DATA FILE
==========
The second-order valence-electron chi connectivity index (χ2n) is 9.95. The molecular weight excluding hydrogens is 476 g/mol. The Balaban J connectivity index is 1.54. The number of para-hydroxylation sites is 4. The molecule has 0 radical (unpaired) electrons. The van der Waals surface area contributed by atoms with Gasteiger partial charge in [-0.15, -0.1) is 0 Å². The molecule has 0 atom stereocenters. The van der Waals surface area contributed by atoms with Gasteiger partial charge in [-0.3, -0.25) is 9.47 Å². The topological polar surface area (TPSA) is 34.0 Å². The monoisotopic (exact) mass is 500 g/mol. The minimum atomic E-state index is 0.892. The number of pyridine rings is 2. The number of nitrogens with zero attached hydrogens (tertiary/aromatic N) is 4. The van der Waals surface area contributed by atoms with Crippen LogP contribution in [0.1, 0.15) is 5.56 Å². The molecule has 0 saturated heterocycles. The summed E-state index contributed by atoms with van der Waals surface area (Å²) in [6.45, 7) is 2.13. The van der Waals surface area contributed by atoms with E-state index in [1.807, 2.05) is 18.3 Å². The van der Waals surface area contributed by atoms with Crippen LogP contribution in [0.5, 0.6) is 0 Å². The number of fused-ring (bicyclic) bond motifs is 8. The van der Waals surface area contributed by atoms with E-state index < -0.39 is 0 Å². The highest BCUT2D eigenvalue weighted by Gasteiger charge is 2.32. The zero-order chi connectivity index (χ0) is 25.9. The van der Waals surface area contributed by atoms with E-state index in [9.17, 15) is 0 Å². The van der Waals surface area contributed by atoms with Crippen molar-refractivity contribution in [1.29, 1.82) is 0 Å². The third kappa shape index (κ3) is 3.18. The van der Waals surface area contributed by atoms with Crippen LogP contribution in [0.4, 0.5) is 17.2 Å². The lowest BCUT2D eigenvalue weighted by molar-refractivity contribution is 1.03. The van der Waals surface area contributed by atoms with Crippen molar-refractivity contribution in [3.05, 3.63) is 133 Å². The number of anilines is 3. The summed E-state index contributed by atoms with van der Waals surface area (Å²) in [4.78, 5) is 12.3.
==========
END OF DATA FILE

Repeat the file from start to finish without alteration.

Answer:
The second-order valence-electron chi connectivity index (χ2n) is 9.95. The molecular weight excluding hydrogens is 476 g/mol. The Balaban J connectivity index is 1.54. The number of para-hydroxylation sites is 4. The molecule has 0 radical (unpaired) electrons. The van der Waals surface area contributed by atoms with Gasteiger partial charge in [-0.15, -0.1) is 0 Å². The molecule has 0 atom stereocenters. The van der Waals surface area contributed by atoms with Gasteiger partial charge in [-0.3, -0.25) is 9.47 Å². The topological polar surface area (TPSA) is 34.0 Å². The monoisotopic (exact) mass is 500 g/mol. The minimum atomic E-state index is 0.892. The number of pyridine rings is 2. The number of nitrogens with zero attached hydrogens (tertiary/aromatic N) is 4. The van der Waals surface area contributed by atoms with Crippen LogP contribution in [0.1, 0.15) is 5.56 Å². The molecule has 0 saturated heterocycles. The summed E-state index contributed by atoms with van der Waals surface area (Å²) in [6.45, 7) is 2.13. The van der Waals surface area contributed by atoms with E-state index in [1.807, 2.05) is 18.3 Å². The van der Waals surface area contributed by atoms with Crippen LogP contribution in [0.5, 0.6) is 0 Å². The number of fused-ring (bicyclic) bond motifs is 8. The van der Waals surface area contributed by atoms with E-state index < -0.39 is 0 Å². The highest BCUT2D eigenvalue weighted by Gasteiger charge is 2.32. The zero-order chi connectivity index (χ0) is 25.9. The van der Waals surface area contributed by atoms with E-state index in [9.17, 15) is 0 Å². The van der Waals surface area contributed by atoms with Crippen molar-refractivity contribution in [1.29, 1.82) is 0 Å². The third kappa shape index (κ3) is 3.18. The van der Waals surface area contributed by atoms with Crippen LogP contribution in [0.4, 0.5) is 17.2 Å². The lowest BCUT2D eigenvalue weighted by molar-refractivity contribution is 1.03. The van der Waals surface area contributed by atoms with Crippen molar-refractivity contribution in [3.05, 3.63) is 133 Å². The number of anilines is 3. The summed E-state index contributed by atoms with van der Waals surface area (Å²) in [4.78, 5) is 12.3.